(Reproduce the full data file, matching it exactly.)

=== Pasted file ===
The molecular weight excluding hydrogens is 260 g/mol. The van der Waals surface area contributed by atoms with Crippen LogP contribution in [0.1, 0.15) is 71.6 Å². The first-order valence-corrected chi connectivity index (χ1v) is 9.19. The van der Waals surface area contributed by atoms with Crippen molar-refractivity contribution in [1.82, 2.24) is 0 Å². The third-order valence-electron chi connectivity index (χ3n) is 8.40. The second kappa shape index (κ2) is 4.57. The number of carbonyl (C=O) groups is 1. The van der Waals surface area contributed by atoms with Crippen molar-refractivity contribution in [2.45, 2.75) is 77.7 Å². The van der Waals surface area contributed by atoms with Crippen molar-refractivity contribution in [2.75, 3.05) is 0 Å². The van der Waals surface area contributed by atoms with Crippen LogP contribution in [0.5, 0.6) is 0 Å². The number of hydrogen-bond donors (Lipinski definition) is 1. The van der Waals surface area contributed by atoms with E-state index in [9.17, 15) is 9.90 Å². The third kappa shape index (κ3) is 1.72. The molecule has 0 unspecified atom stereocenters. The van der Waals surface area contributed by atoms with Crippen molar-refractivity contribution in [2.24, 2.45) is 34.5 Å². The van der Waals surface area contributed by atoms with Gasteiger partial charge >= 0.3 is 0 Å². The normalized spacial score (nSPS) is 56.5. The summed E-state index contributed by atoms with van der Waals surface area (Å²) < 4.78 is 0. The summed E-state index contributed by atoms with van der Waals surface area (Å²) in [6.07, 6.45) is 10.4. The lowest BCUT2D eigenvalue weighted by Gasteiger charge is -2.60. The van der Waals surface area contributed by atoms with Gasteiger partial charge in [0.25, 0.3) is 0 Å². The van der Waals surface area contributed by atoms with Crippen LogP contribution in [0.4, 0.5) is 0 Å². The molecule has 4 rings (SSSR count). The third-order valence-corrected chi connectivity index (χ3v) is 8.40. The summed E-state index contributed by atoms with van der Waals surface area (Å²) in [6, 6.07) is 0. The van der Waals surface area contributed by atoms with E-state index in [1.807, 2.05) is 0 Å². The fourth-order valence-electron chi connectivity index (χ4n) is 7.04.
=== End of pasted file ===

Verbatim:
The molecular weight excluding hydrogens is 260 g/mol. The van der Waals surface area contributed by atoms with Crippen LogP contribution in [0.1, 0.15) is 71.6 Å². The first-order valence-corrected chi connectivity index (χ1v) is 9.19. The van der Waals surface area contributed by atoms with Crippen molar-refractivity contribution in [1.82, 2.24) is 0 Å². The third-order valence-electron chi connectivity index (χ3n) is 8.40. The second kappa shape index (κ2) is 4.57. The number of carbonyl (C=O) groups is 1. The van der Waals surface area contributed by atoms with Crippen molar-refractivity contribution in [2.45, 2.75) is 77.7 Å². The van der Waals surface area contributed by atoms with Crippen molar-refractivity contribution in [2.75, 3.05) is 0 Å². The van der Waals surface area contributed by atoms with Crippen LogP contribution in [0.5, 0.6) is 0 Å². The number of hydrogen-bond donors (Lipinski definition) is 1. The van der Waals surface area contributed by atoms with E-state index in [9.17, 15) is 9.90 Å². The third kappa shape index (κ3) is 1.72. The molecule has 0 unspecified atom stereocenters. The van der Waals surface area contributed by atoms with Crippen molar-refractivity contribution in [2.24, 2.45) is 34.5 Å². The van der Waals surface area contributed by atoms with Gasteiger partial charge >= 0.3 is 0 Å². The normalized spacial score (nSPS) is 56.5. The summed E-state index contributed by atoms with van der Waals surface area (Å²) < 4.78 is 0. The summed E-state index contributed by atoms with van der Waals surface area (Å²) in [6.07, 6.45) is 10.4. The lowest BCUT2D eigenvalue weighted by Gasteiger charge is -2.60. The van der Waals surface area contributed by atoms with Gasteiger partial charge in [0.25, 0.3) is 0 Å². The van der Waals surface area contributed by atoms with Crippen LogP contribution in [0.4, 0.5) is 0 Å². The molecule has 4 rings (SSSR count). The third-order valence-corrected chi connectivity index (χ3v) is 8.40. The summed E-state index contributed by atoms with van der Waals surface area (Å²) in [6, 6.07) is 0. The van der Waals surface area contributed by atoms with E-state index in [1.807, 2.05) is 0 Å². The fourth-order valence-electron chi connectivity index (χ4n) is 7.04.